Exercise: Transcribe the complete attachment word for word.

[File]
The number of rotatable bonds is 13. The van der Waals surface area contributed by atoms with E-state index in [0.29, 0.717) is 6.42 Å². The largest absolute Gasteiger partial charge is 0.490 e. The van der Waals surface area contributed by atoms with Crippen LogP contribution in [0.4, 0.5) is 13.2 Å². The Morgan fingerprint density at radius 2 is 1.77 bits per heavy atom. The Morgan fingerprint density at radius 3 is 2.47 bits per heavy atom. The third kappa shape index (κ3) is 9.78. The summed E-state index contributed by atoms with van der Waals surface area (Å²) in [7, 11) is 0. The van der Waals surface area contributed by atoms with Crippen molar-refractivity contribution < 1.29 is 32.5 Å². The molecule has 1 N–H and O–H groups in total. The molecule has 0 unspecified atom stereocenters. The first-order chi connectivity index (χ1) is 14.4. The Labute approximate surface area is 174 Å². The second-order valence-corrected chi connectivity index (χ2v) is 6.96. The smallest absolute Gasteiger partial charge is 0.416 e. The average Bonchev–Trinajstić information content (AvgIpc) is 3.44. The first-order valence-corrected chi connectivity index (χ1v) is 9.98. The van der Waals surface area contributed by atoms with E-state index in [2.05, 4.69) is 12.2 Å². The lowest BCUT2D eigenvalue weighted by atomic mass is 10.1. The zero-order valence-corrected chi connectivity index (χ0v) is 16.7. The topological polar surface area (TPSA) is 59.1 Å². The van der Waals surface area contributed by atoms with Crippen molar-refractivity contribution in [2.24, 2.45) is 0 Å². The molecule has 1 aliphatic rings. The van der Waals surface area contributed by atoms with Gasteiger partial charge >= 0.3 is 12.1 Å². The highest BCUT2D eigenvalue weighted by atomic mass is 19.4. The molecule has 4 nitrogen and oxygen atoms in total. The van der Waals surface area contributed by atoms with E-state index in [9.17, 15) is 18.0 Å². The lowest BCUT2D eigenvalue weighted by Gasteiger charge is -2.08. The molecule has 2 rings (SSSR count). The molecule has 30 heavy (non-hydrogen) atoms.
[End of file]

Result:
The number of rotatable bonds is 13. The van der Waals surface area contributed by atoms with E-state index in [0.29, 0.717) is 6.42 Å². The largest absolute Gasteiger partial charge is 0.490 e. The van der Waals surface area contributed by atoms with Crippen LogP contribution in [0.4, 0.5) is 13.2 Å². The Morgan fingerprint density at radius 2 is 1.77 bits per heavy atom. The Morgan fingerprint density at radius 3 is 2.47 bits per heavy atom. The third kappa shape index (κ3) is 9.78. The summed E-state index contributed by atoms with van der Waals surface area (Å²) in [7, 11) is 0. The van der Waals surface area contributed by atoms with Crippen molar-refractivity contribution < 1.29 is 32.5 Å². The molecule has 1 N–H and O–H groups in total. The molecule has 0 unspecified atom stereocenters. The first-order chi connectivity index (χ1) is 14.4. The Labute approximate surface area is 174 Å². The second-order valence-corrected chi connectivity index (χ2v) is 6.96. The smallest absolute Gasteiger partial charge is 0.416 e. The average Bonchev–Trinajstić information content (AvgIpc) is 3.44. The first-order valence-corrected chi connectivity index (χ1v) is 9.98. The van der Waals surface area contributed by atoms with E-state index in [2.05, 4.69) is 12.2 Å². The lowest BCUT2D eigenvalue weighted by atomic mass is 10.1. The zero-order valence-corrected chi connectivity index (χ0v) is 16.7. The topological polar surface area (TPSA) is 59.1 Å². The van der Waals surface area contributed by atoms with Crippen molar-refractivity contribution in [2.24, 2.45) is 0 Å². The molecule has 1 aliphatic rings. The van der Waals surface area contributed by atoms with Gasteiger partial charge >= 0.3 is 12.1 Å². The highest BCUT2D eigenvalue weighted by atomic mass is 19.4. The molecule has 4 nitrogen and oxygen atoms in total. The van der Waals surface area contributed by atoms with E-state index in [9.17, 15) is 18.0 Å². The lowest BCUT2D eigenvalue weighted by Gasteiger charge is -2.08. The molecule has 2 rings (SSSR count). The molecule has 30 heavy (non-hydrogen) atoms.